Chief Red Cloud, Lincoln explained, was the only tribal Chief to ever win a war with the United States. American prospectors had set up the Bozeman Trail, which ran through the heart of Lakota territory in Wyoming to the Montana gold fields from Colorado’s South Platte River. Red Cloud’s War, as it came to be known, closed the trail and destroyed the forts that guarded it. His victory lead to the signing of the Treaty of Fort Laramie in 1868 which ceded to the Natives the western half of South Dakota, including their most sacred site, the Black Hills, and most of the land making up Montana and Wyoming.

When Custer found gold in the Black Hills in 1874, the government set to seize the land it had promised to the Natives. Custer’s spectacular defeat the following year gave the government the excuse it needed and it forced a compliant group of Sioux leaders to sell the Black Hills by threatening to cut off the rations to Natives living on the reservations. Despite the Federal law requiring three-quarters of the adult males of the tribe to approve the new treaty, something that was never going to happen, the US government ratified it anyway. Chief Red Cloud apparently signed the new treaty only because he did not understand what was in the documents. However, Crazy Horse and Sitting Bull, who still fought Western expansion, bitterly denounced him for agreeing to the terms.

Dutch was deeply moved by Lincoln’s story and, when he was healed enough to leave Lincoln’s care, he decided he would attempt to verify the story’s veracity. What he found was that, not only was Lincoln’s account largely correct, but the US government had actually reneged on virtually every treaty it had ever made with the Natives. Since Dutch’s own acumen was to live as freely as he possibly could, this revelation angered him. He felt a growing kinship with the Natives since he also disagreed with many of the government’s methods, especially the notion of “Manifest Destiny”. It took some time for the Natives to trust a white man, but once he had lead a few successful raids on US encampments and Federal train cars, they quickly took to him. Unfortunately, these small raids had about run their course, but in order to do something that had bigger impact Dutch would need more funding. So the story of this casket full of treasure was a Godsend.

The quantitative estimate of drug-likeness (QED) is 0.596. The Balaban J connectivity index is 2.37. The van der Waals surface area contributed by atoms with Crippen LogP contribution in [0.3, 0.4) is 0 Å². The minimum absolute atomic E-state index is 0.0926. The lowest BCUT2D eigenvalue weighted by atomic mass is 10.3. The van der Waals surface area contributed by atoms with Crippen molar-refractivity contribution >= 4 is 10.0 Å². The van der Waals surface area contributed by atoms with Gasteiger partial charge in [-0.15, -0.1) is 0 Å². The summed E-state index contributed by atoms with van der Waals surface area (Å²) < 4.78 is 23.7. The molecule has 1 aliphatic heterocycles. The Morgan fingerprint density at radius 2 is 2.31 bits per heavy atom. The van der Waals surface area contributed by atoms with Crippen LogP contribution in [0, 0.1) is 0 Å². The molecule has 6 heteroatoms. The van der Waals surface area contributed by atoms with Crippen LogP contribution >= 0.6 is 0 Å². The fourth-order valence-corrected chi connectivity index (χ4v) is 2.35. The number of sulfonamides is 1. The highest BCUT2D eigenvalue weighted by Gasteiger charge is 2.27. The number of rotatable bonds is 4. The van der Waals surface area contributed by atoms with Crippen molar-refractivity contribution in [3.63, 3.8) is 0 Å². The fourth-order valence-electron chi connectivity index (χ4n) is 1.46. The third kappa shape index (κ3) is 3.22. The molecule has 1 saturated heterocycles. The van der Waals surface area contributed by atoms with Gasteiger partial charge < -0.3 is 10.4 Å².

He glanced away from the paper as he heard a commotion stir outside his tent. Helaku and Dakota, the two men he’d sent to find the undertaker’s maps, came inside, Helaku struggling with what appeared to be a makeshift bindle formed of an area rug.

“We have returned with the maps, Mr. Van Der Linde,” Dakota said as Helaku hoisted the bundle onto a nearby table. Dutch tossed the paper aside and hopped up, his excitement keeping him from feeling the cold.

“Is this all that was available?” Dutch inquired.

“We took as much as we could,” Helaku answered hesitantly, thinking Dutch would be angry.

“Well, then, we’ll do what we can with this,” Dutch said to no one in particular and nodded his head toward the knot the corners of the rug had been tied into. Helaku quickly produced a knife and sliced it in two. The rug flopped open revealing a stack of large paper maps of the New Austin territory. “Now I’ll need you gentlemen to help me here. See these numbers in this corner? They’re the date the map was created. We need to go through these as quickly as possible looking for any that were made around 1864 or 1865.”

The three men divided the stack and began rifling through the pages.